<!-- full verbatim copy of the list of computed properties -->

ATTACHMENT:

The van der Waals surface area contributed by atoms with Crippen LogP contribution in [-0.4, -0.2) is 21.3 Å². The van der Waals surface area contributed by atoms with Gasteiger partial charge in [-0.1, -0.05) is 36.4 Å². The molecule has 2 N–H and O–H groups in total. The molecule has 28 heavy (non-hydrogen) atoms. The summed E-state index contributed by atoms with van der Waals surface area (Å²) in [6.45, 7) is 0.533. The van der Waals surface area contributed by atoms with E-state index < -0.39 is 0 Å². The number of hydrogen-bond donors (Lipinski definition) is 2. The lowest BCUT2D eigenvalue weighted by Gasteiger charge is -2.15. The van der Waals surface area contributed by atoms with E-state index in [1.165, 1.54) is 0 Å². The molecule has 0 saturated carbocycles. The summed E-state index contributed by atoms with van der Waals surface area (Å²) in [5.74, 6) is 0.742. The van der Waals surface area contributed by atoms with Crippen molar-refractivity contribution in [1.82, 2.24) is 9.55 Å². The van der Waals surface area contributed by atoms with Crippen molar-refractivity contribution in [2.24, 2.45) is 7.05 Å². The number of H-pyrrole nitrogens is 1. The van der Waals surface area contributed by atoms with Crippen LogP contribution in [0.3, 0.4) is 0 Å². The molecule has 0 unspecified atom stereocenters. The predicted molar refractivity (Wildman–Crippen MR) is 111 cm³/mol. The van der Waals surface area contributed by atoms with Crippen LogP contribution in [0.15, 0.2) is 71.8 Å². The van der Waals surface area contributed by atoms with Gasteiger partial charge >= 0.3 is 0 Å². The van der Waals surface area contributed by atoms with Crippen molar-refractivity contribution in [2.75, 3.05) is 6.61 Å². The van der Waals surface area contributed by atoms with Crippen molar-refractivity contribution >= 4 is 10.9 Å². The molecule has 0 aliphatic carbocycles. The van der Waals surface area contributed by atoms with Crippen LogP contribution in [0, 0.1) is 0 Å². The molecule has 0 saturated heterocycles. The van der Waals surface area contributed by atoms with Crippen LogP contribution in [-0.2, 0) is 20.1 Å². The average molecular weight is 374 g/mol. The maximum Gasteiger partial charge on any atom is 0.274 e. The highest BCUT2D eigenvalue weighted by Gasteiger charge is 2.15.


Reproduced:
The van der Waals surface area contributed by atoms with Crippen LogP contribution in [-0.4, -0.2) is 21.3 Å². The van der Waals surface area contributed by atoms with Gasteiger partial charge in [-0.1, -0.05) is 36.4 Å². The molecule has 2 N–H and O–H groups in total. The molecule has 28 heavy (non-hydrogen) atoms. The summed E-state index contributed by atoms with van der Waals surface area (Å²) in [6.45, 7) is 0.533. The van der Waals surface area contributed by atoms with E-state index < -0.39 is 0 Å². The number of hydrogen-bond donors (Lipinski definition) is 2. The lowest BCUT2D eigenvalue weighted by Gasteiger charge is -2.15. The van der Waals surface area contributed by atoms with E-state index in [1.165, 1.54) is 0 Å². The molecule has 0 saturated carbocycles. The summed E-state index contributed by atoms with van der Waals surface area (Å²) in [5.74, 6) is 0.742. The van der Waals surface area contributed by atoms with Crippen molar-refractivity contribution in [1.82, 2.24) is 9.55 Å². The van der Waals surface area contributed by atoms with Crippen molar-refractivity contribution in [2.24, 2.45) is 7.05 Å². The number of H-pyrrole nitrogens is 1. The van der Waals surface area contributed by atoms with Crippen LogP contribution in [0.3, 0.4) is 0 Å². The molecule has 0 unspecified atom stereocenters. The predicted molar refractivity (Wildman–Crippen MR) is 111 cm³/mol. The van der Waals surface area contributed by atoms with Crippen LogP contribution in [0.15, 0.2) is 71.8 Å². The van der Waals surface area contributed by atoms with Gasteiger partial charge >= 0.3 is 0 Å². The van der Waals surface area contributed by atoms with Crippen molar-refractivity contribution in [2.75, 3.05) is 6.61 Å². The van der Waals surface area contributed by atoms with Crippen molar-refractivity contribution >= 4 is 10.9 Å². The molecule has 0 aliphatic carbocycles. The van der Waals surface area contributed by atoms with Crippen LogP contribution in [0, 0.1) is 0 Å². The molecule has 0 saturated heterocycles. The van der Waals surface area contributed by atoms with Crippen LogP contribution in [-0.2, 0) is 20.1 Å². The average molecular weight is 374 g/mol. The maximum Gasteiger partial charge on any atom is 0.274 e. The highest BCUT2D eigenvalue weighted by Gasteiger charge is 2.15.